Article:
18. Steamboat • The Clermont was invented by Robert Fulton in 1807

  19. Canals • Human-made waterways that provided inland transportation • Slashed the cost of transporting both raw materials and finished goods

  20. Roads • John McAdam improved roads by using large stones topped with a layer of crushed rock • This prevented wagons from sinking in the mud • Turnpikes- Travelers had to pay a toll before going farther

  21. Liverpool-Manchester Railroad • The Rocket- hauled a 13-ton load at 24 mph--an unheard-of speed • Railway officially opened in 1830 and was an immediate success

  22. Effects of the Railroad • Spurred industrial growth by giving manufacturers a cheap way to transport materials and finished products • Created hundreds of thousands of new jobs • Boosted England’s agricultural and fishing industries • Encouraged country people to take distant city jobs

  23. Cities

  24. Urbanization • Mass movement of people to cities • Between 1800-1850, most of Europe’s urban areas doubled or quadrupled • London became the largest city in Europe • Population • Reached 1 million by 1800, and the numbers exploded after that

  25. Living Conditions • Cities grew too rapidly • No development plans, sanitary codes, or building codes • Lacked adequate housing, education, and police protection • Diseases spread • Life span was only 17 years for working class people

  26. Working Conditions • Average worker spent 14 hours a day on the job, 6 days a week • Factories were dirty • Machines injured workers • Children joined the work force as young as 6 years old • They were often beaten by factory owners for falling asleep on the job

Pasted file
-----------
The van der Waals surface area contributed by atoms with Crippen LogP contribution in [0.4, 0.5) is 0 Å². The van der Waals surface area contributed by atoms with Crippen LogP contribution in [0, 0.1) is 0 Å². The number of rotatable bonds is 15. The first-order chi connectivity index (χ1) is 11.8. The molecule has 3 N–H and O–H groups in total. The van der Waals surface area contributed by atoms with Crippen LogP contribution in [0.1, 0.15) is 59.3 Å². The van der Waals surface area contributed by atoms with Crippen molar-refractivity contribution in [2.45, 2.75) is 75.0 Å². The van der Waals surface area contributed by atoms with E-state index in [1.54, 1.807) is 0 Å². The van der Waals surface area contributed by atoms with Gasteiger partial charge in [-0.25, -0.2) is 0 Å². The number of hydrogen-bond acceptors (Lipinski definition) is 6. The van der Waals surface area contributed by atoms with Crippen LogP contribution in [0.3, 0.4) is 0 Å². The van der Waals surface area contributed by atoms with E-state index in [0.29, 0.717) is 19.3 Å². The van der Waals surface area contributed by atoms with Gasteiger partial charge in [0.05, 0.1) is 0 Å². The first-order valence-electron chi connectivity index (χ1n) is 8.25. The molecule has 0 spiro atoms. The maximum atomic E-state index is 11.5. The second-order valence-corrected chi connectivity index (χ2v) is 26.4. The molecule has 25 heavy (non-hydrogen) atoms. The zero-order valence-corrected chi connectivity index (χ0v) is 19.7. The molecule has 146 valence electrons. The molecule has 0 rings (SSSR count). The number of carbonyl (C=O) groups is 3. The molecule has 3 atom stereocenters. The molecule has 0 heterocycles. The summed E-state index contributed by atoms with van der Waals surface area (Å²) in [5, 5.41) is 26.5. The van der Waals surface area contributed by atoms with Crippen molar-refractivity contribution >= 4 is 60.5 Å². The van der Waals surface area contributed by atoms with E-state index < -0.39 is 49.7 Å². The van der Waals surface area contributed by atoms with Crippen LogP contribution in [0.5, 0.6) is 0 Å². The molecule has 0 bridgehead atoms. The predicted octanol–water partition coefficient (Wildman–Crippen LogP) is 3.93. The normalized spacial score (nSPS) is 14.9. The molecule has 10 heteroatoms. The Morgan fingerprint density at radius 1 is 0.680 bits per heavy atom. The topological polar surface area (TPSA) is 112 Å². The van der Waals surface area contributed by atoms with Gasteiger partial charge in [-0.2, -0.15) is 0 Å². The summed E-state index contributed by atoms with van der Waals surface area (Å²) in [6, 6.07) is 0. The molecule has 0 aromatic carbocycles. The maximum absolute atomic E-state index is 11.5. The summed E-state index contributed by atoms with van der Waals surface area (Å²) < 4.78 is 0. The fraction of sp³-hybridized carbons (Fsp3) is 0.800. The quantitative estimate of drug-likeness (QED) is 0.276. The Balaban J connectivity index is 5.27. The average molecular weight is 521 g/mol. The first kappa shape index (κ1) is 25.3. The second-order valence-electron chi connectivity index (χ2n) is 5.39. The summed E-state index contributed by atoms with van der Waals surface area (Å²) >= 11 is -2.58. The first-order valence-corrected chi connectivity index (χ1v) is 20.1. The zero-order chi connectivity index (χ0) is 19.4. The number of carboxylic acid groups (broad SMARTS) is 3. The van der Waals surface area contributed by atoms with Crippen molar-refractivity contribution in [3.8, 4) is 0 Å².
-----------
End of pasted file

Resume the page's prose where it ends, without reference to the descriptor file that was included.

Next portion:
27. The Middle Class • Social class made up of skilled workers, professionals, businesspeople, and wealthy farmers • Usually consisted of factory owners, shippers, and merchants • Some became just as rich as the top class in society

  28. The Working Class • Unlike the middle class, they saw little improvement in their living and working conditions • These people were slowly being replaced by machines and were being put out of work • To protest, many would destroy the machines that were replacing them

  29. Positive Effects of the IR • Created jobs for workers • Contributed to the wealth of the nation • Fostered technological progress and invention • Greatly increased the production of goods • Raised the standard of living • Provided the hope of improvement in people’s lives

  30. Positive Effects, cont. • Healthier diets • Better housing • Cheaper, mass-produced clothing • Expanded educational opportunities

  31. Factory Act of 1819 • Restricted working age and hours • Many factories did not abide by this law

  32. Negative Effects • Polluted the natural environment • Coal blackened the air • Textile dyes and other wastes poisoned the rivers

  33. Industrialization Spreads

  34. U.S. • The blockade during the War of 1812 forced the U.S. to use its own resources to develop independent industries • Began in the textile industry

  35. U.S., cont. • Britain had forbidden engineers, mechanics, and toolmakers to leave the country • Samuel Slater- British mill worker who emigrated to the U.S. and built a spinning machine from memory • Moses Brown- Opened the first factory in Pawtucket, RI • Francis Cabot Lowell- Mechanized every stage in the manufacture of cloth

  36. Mill Girls • Young women flocked from rural towns to the cities • Worked 12 hours a day, 6 days a week • Although they went to gain independence, they were watched very closely by their employers inside and outside the factories

  37. Rise of Corporations • Corporation- Business owned by stockholders who share in its profits but are not personally responsible for its debts • Stock- Certain rights of ownership